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Obscure Musical Gems: Roger Waters – Amused To Death

This work is why I created this series in the first place.  I have another entry that is Pink-Floyd-ish coming up, but will branch out afterwards.

Roger Waters is a strange cat.  No two ways about it.  As the initial post about The Final Cut should make clear, he writes what he writes because of what interests/inspires him, and sometimes, those themes are not what you would usually expect.  Because his father died during World War Two, he often writes anti-war-themish stuff (gee, that’s a surprise), and in Amused to Death that is one of the themes that comes up.  There’s also general stuff about alienation and the current culture and whatnot.

This work is not for the faint of heart or ‘I hope there is something I can dance to” set.  It is a concept album (like almost everything he writes) and very serious.  The opening track ‘The Ballad of Bill Hubbard’ makes this very clear, as it has a snippet of an interview with a World War One (not Two, One) vet talking about a soldier named ‘Bill Hubbard’ who he found wounded (mortally as it turned out) and tried to rescue, but had to abandon.  Like I said, this is not stuff for the faint of heart.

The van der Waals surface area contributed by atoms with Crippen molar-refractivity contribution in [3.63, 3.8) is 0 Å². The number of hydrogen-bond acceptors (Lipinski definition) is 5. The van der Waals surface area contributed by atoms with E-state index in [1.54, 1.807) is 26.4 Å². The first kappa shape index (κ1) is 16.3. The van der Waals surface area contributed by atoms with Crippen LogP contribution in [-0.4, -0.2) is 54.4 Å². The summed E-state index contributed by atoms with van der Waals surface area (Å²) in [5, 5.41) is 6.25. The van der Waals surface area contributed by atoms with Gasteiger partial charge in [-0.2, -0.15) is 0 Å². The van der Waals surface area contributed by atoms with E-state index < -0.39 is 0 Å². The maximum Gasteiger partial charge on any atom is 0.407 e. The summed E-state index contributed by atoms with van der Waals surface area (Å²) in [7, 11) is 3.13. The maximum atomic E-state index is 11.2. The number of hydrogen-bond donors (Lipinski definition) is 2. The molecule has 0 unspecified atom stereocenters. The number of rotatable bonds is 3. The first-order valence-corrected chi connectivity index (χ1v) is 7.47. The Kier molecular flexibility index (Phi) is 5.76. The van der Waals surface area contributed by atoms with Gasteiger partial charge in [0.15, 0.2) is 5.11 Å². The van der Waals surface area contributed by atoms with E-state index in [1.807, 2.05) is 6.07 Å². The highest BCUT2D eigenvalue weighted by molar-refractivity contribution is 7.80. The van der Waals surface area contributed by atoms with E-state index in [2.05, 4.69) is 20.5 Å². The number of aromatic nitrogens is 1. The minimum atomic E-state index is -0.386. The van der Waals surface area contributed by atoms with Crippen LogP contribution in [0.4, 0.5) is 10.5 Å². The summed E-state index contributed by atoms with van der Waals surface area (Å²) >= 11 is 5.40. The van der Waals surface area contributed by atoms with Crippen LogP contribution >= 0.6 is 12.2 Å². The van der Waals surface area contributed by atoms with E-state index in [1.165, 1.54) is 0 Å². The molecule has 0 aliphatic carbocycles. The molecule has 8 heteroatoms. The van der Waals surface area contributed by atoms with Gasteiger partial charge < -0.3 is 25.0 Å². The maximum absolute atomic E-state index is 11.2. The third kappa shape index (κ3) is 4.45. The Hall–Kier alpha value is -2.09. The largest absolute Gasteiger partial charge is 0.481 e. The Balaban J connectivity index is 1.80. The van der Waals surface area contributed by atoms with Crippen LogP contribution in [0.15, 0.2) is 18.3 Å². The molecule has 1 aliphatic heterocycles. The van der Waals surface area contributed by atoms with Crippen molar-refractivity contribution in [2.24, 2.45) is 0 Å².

Another theme that is present in this work is anti-god/religion.

side note:  I’m going on memory here so if I get the details wrong, sue me/correct me, but there was this guy called Dr. Jack Kevorkian, also known as ‘Dr. Death’ who helped people kill themselves until he was (thankfully) sent to prison.  For reasons not clear to my memory, he would only assent to being interviewed by Andy Rooney from 60 Minutes.  As I grew older, the more I learned/heard about Rooney, the less I liked/respected him, but there was one part of his interview with Kevorkian that was brilliant.  He asked Dr. Death ‘Do you believe in God/religion.’  Kevorkian’s response was ‘Yes, but not in the traditional sense’ to which Rooney responded immediately without a beat of hesitation, ‘In other words, no.’  This was a brilliant insight.  If you don’t get why, you need to re-examine your own thoughts about God/religion.  If this suggestion offends you, too bad.

The various tracks about ‘What God Wants’ (parts 1-3) lay out this theme in various ways.